Though gaming operations continue to be a large economic focus for Oklahoma’s tribes, they are continuing to reach out into other endeavors. These projects include healthcare, retail, manufacturing, agriculture and more.
The Journal Record newspaper’s recent annual Tribal Economic Impact highlights what tribes are doing besides operating casinos.
Journal Record reporter Molly Fleming talked about the issue on The Business Intelligence Report.
Jacob McCleland: It's the Business Intelligence Report, a weekly conversation about business news in Oklahoma. I'm Jacob McCleland and I'm joined by Journal Record reporter Molly Fleming. Molly, thank you for talking with us.
Molly Fleming: Hey you're welcome.
McCleland: Your newspaper recently released its annual tribal economic impact issue. I want to go through a few of these stories, starting with efforts by the Cherokee Nation to diversify its businesses beyond gaming and entertainment. What are the Cherokee's doing?
Fleming: They are doing a lot. The tribe has expanded its business operations to include real estate management, logistics, technology, manufacturing and hospitality. They also built a large shopping center in Tahlequah, where they've brought in several chain restaurants including a Buffalo Wild Wings. Secretary of State Chuck Hoskin, Jr., I know, has said before that the tribe's revenue now about 40 percent of it comes from non-gaming sources.
McCleland: The Cherokees are big players in health care in eastern Oklahoma. Tell us a little bit about that.
Fleming: So the tribe is building right now a 500,000 square foot hospital and because of that, the OSU med school is opening a branch there where seeing as we learn more about rural medicine, which will come into play, I know, in another story we're going to talk about later. So this will be one of the largest tribal health care facilities in the country. Once again Cherokee Nation Secretary of State Chuck Hoskin, Jr. said the tribe is constructing $100 million worth of new health care facilities and clinics, and expanding its business arm to include health care construction management.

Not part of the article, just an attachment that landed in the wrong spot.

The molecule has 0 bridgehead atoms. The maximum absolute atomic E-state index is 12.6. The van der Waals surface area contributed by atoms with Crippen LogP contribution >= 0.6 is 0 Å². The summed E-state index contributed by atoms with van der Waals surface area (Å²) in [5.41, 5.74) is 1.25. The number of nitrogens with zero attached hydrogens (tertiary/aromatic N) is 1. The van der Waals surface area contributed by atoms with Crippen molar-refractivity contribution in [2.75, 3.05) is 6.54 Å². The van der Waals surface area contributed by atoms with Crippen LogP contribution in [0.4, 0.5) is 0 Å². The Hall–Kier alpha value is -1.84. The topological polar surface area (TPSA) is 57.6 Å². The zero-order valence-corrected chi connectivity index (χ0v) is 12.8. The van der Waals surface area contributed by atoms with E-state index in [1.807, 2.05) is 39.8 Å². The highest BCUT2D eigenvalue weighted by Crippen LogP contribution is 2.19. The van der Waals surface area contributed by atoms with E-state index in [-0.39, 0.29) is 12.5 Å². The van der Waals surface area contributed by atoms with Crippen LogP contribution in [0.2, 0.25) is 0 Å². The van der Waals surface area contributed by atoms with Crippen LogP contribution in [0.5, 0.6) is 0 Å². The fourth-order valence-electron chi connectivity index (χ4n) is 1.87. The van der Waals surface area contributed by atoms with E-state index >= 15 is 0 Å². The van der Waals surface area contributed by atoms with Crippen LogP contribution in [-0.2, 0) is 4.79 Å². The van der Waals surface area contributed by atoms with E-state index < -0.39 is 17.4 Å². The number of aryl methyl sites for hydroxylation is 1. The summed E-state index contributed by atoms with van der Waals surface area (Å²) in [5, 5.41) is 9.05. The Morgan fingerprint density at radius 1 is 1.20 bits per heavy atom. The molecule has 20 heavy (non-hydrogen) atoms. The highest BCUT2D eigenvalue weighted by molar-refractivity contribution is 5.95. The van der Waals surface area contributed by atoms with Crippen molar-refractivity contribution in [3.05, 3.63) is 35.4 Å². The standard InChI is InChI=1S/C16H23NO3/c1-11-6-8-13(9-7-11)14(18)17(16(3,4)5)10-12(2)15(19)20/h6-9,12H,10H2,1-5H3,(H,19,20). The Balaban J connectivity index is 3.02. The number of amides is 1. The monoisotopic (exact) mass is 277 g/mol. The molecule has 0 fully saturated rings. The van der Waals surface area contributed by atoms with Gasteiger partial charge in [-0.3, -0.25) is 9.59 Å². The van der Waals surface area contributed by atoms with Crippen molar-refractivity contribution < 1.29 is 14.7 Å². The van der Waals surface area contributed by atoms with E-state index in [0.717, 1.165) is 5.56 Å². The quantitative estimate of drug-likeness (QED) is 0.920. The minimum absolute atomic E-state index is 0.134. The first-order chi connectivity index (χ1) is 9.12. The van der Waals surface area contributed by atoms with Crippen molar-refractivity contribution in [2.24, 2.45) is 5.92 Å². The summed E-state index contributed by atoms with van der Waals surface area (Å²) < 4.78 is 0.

McCleland: And the Muscogee (Creek) are replacing their hospitals in Okemah and Eufala. And these are big projects. The Okemah hospital is $55 million dollars and the Eufala one is $35 million. How do these healthcare developments ripple through the local economies of these of these small towns?
Fleming: They provide jobs, which is huge in rural Oklahoma and they're jobs that are not related to gaming or oil and gas. These facilities will give kids there a reason to go to college because they can come back and work at their town hospital. And really it's a lasting legacy. A nearly $60 million investment in the town of 3,000 people, that's a lot of money.
McCleland: Over in Western Oklahoma the Wichita and Affiliated Tribes are working to generate revenue by developing a hotel. They're also working more closely with city officials in Anadarko. What are the city and the tribe doing together?
Fleming: They've done a lot together. Anadarko moved to highlight and celebrate native culture and tribal citizens' contributions. So they add a new park benches and remodeled the visitor's center at the Native American Hall of Fame. In 2016, Anadarko was the first city to abolish Columbus Day in favor of Indigenous Peoples Day. They also built a flag plaza featuring tribal nations flags. The other part was, though half of the residents are Native American, there were no tribal citizens on the city council until a few years ago. And at that time, city manager Kenneth Corn nominated a Wichita citizen to fill the spot and the tribal members had been weighing in on the city's utility code changes and the city adopted all of the tribe's recommendations.
McCleland: The Choctaw are getting into the pecan business. The harvest wrapped up in mid January. Why did the Choctaw decide to begin growing and selling pecans?
Fleming: They kind of just stumbled into it. The Choctaw Nation had trees on their land and so began managing the 4,500 trees they had. And then it purchased more. In 2016 and 2017, the tribe purchased two additional improved variety pecan orchards south of Idabel that included 3,150 additional trees on 300 acres of pecan property. So now the tribe sells those pecans, they roast them, put some cinnamon and sugar on them, and they sell them in their tribal plazas and casinos. And all these pecans are picked by seasonal and full time employees and then bagged and prepared by residents. So it's become a great job opportunity in that part of the state, which, as you know, has a high poverty level and high unemployment rate.
McCleland: Molly Fleming is a reporter for The Journal Record newspaper. Molly, thank you so much for talking with us.
Fleming: Hey, thank you Jacob.
McCleland: KGOU and the Journal Record collaborate each week on the Business Intelligence Report. You can find this conversation at kgou.org. You can also follow us on social media. We're on Facebook and Twitter @journalrecord and @kgounews.
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